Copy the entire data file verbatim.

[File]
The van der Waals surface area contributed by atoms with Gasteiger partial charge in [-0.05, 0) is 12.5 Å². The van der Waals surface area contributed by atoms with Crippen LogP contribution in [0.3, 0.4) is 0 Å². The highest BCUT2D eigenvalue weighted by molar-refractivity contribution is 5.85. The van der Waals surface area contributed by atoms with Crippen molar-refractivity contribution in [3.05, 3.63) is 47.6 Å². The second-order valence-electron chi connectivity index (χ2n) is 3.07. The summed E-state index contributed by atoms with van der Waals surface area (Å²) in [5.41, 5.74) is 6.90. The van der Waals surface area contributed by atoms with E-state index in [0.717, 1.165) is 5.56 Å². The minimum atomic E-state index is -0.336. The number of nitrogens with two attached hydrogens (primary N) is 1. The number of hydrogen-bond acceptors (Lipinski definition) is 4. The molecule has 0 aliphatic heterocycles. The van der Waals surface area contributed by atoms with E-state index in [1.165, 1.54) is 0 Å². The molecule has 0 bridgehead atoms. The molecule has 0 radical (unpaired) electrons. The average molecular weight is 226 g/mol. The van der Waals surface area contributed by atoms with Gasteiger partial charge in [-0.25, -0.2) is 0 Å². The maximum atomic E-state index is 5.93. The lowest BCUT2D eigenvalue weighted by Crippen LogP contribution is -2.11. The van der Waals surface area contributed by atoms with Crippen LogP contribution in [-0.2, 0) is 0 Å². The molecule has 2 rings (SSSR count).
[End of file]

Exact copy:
The van der Waals surface area contributed by atoms with Gasteiger partial charge in [-0.05, 0) is 12.5 Å². The van der Waals surface area contributed by atoms with Crippen LogP contribution in [0.3, 0.4) is 0 Å². The highest BCUT2D eigenvalue weighted by molar-refractivity contribution is 5.85. The van der Waals surface area contributed by atoms with Crippen molar-refractivity contribution in [3.05, 3.63) is 47.6 Å². The second-order valence-electron chi connectivity index (χ2n) is 3.07. The summed E-state index contributed by atoms with van der Waals surface area (Å²) in [5.41, 5.74) is 6.90. The van der Waals surface area contributed by atoms with E-state index in [0.717, 1.165) is 5.56 Å². The minimum atomic E-state index is -0.336. The number of nitrogens with two attached hydrogens (primary N) is 1. The number of hydrogen-bond acceptors (Lipinski definition) is 4. The molecule has 0 aliphatic heterocycles. The van der Waals surface area contributed by atoms with E-state index in [1.165, 1.54) is 0 Å². The molecule has 0 bridgehead atoms. The molecule has 0 radical (unpaired) electrons. The average molecular weight is 226 g/mol. The van der Waals surface area contributed by atoms with Gasteiger partial charge in [-0.25, -0.2) is 0 Å². The maximum atomic E-state index is 5.93. The lowest BCUT2D eigenvalue weighted by Crippen LogP contribution is -2.11. The van der Waals surface area contributed by atoms with Crippen LogP contribution in [-0.2, 0) is 0 Å². The molecule has 2 rings (SSSR count).